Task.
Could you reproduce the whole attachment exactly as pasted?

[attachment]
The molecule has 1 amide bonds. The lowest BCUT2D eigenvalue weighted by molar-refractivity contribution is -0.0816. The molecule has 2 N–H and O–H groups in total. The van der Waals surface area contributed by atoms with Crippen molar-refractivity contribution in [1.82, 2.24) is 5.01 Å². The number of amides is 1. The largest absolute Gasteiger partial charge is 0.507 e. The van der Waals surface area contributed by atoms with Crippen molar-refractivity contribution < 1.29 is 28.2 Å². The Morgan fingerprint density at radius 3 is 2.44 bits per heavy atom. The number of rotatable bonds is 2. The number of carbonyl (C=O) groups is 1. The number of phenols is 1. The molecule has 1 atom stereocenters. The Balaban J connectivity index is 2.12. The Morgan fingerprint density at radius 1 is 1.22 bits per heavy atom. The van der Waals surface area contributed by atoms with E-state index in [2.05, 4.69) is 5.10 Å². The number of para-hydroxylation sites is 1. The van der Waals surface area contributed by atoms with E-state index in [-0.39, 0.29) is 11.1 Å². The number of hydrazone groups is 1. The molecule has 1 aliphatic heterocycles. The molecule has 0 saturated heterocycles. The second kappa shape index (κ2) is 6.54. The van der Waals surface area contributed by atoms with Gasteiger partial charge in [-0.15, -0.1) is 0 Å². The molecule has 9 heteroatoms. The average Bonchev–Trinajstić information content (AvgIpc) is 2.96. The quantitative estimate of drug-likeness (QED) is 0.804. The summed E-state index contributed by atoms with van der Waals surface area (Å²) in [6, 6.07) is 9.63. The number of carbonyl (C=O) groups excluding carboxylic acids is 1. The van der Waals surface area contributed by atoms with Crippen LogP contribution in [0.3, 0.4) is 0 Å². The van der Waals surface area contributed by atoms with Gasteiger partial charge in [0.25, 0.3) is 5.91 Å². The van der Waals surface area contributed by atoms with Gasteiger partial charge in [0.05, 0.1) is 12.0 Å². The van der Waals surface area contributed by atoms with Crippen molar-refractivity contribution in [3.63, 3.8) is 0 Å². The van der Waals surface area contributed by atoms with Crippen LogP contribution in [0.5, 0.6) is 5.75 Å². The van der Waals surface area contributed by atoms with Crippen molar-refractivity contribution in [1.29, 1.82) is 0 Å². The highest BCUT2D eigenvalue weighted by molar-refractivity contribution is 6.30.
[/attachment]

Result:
The molecule has 1 amide bonds. The lowest BCUT2D eigenvalue weighted by molar-refractivity contribution is -0.0816. The molecule has 2 N–H and O–H groups in total. The van der Waals surface area contributed by atoms with Crippen molar-refractivity contribution in [1.82, 2.24) is 5.01 Å². The number of amides is 1. The largest absolute Gasteiger partial charge is 0.507 e. The van der Waals surface area contributed by atoms with Crippen molar-refractivity contribution < 1.29 is 28.2 Å². The Morgan fingerprint density at radius 3 is 2.44 bits per heavy atom. The number of rotatable bonds is 2. The number of carbonyl (C=O) groups is 1. The number of phenols is 1. The molecule has 1 atom stereocenters. The Balaban J connectivity index is 2.12. The Morgan fingerprint density at radius 1 is 1.22 bits per heavy atom. The van der Waals surface area contributed by atoms with E-state index in [2.05, 4.69) is 5.10 Å². The number of para-hydroxylation sites is 1. The van der Waals surface area contributed by atoms with E-state index in [-0.39, 0.29) is 11.1 Å². The number of hydrazone groups is 1. The molecule has 1 aliphatic heterocycles. The molecule has 0 saturated heterocycles. The second kappa shape index (κ2) is 6.54. The van der Waals surface area contributed by atoms with Gasteiger partial charge in [-0.15, -0.1) is 0 Å². The molecule has 9 heteroatoms. The average Bonchev–Trinajstić information content (AvgIpc) is 2.96. The quantitative estimate of drug-likeness (QED) is 0.804. The summed E-state index contributed by atoms with van der Waals surface area (Å²) in [6, 6.07) is 9.63. The number of carbonyl (C=O) groups excluding carboxylic acids is 1. The van der Waals surface area contributed by atoms with Crippen LogP contribution in [0.3, 0.4) is 0 Å². The van der Waals surface area contributed by atoms with Gasteiger partial charge in [0.25, 0.3) is 5.91 Å². The van der Waals surface area contributed by atoms with Gasteiger partial charge in [0.05, 0.1) is 12.0 Å². The van der Waals surface area contributed by atoms with Crippen molar-refractivity contribution in [3.63, 3.8) is 0 Å². The van der Waals surface area contributed by atoms with Crippen LogP contribution in [0.5, 0.6) is 5.75 Å². The van der Waals surface area contributed by atoms with Crippen molar-refractivity contribution in [1.29, 1.82) is 0 Å². The highest BCUT2D eigenvalue weighted by molar-refractivity contribution is 6.30.